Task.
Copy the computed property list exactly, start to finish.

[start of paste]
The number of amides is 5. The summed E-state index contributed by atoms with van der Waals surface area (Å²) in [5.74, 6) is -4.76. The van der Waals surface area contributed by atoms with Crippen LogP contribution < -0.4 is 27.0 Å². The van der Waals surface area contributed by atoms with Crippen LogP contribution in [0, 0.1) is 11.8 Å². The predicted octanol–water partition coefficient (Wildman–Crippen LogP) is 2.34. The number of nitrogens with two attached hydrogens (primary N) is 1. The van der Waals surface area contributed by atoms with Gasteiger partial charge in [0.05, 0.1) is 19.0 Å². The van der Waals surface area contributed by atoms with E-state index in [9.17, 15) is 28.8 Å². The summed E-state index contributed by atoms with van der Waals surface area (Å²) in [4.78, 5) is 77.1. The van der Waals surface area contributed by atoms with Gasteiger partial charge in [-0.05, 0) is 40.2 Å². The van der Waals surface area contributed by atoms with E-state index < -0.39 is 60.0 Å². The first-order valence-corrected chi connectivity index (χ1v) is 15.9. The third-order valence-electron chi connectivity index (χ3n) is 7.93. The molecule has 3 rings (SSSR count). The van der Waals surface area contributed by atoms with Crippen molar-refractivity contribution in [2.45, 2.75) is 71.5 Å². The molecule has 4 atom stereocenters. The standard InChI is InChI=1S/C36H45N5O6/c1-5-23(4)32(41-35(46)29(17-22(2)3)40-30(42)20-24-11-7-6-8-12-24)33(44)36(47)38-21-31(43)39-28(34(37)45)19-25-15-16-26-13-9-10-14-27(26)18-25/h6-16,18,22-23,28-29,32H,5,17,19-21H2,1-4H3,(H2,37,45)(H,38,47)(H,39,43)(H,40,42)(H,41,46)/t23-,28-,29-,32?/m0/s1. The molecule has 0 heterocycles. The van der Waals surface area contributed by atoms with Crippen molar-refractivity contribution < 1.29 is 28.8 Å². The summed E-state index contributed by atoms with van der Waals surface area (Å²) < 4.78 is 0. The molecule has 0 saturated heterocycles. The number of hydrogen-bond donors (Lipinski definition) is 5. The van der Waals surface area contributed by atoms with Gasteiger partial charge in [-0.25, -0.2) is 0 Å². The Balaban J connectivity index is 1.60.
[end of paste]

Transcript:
The number of amides is 5. The summed E-state index contributed by atoms with van der Waals surface area (Å²) in [5.74, 6) is -4.76. The van der Waals surface area contributed by atoms with Crippen LogP contribution < -0.4 is 27.0 Å². The van der Waals surface area contributed by atoms with Crippen LogP contribution in [0, 0.1) is 11.8 Å². The predicted octanol–water partition coefficient (Wildman–Crippen LogP) is 2.34. The number of nitrogens with two attached hydrogens (primary N) is 1. The van der Waals surface area contributed by atoms with Gasteiger partial charge in [0.05, 0.1) is 19.0 Å². The van der Waals surface area contributed by atoms with E-state index in [9.17, 15) is 28.8 Å². The summed E-state index contributed by atoms with van der Waals surface area (Å²) in [4.78, 5) is 77.1. The van der Waals surface area contributed by atoms with Gasteiger partial charge in [-0.05, 0) is 40.2 Å². The van der Waals surface area contributed by atoms with E-state index < -0.39 is 60.0 Å². The first-order valence-corrected chi connectivity index (χ1v) is 15.9. The third-order valence-electron chi connectivity index (χ3n) is 7.93. The molecule has 3 rings (SSSR count). The van der Waals surface area contributed by atoms with Crippen molar-refractivity contribution in [2.45, 2.75) is 71.5 Å². The molecule has 4 atom stereocenters. The standard InChI is InChI=1S/C36H45N5O6/c1-5-23(4)32(41-35(46)29(17-22(2)3)40-30(42)20-24-11-7-6-8-12-24)33(44)36(47)38-21-31(43)39-28(34(37)45)19-25-15-16-26-13-9-10-14-27(26)18-25/h6-16,18,22-23,28-29,32H,5,17,19-21H2,1-4H3,(H2,37,45)(H,38,47)(H,39,43)(H,40,42)(H,41,46)/t23-,28-,29-,32?/m0/s1. The molecule has 0 heterocycles. The van der Waals surface area contributed by atoms with Crippen molar-refractivity contribution < 1.29 is 28.8 Å². The summed E-state index contributed by atoms with van der Waals surface area (Å²) < 4.78 is 0. The molecule has 0 saturated heterocycles. The number of hydrogen-bond donors (Lipinski definition) is 5. The van der Waals surface area contributed by atoms with Gasteiger partial charge in [-0.25, -0.2) is 0 Å². The Balaban J connectivity index is 1.60.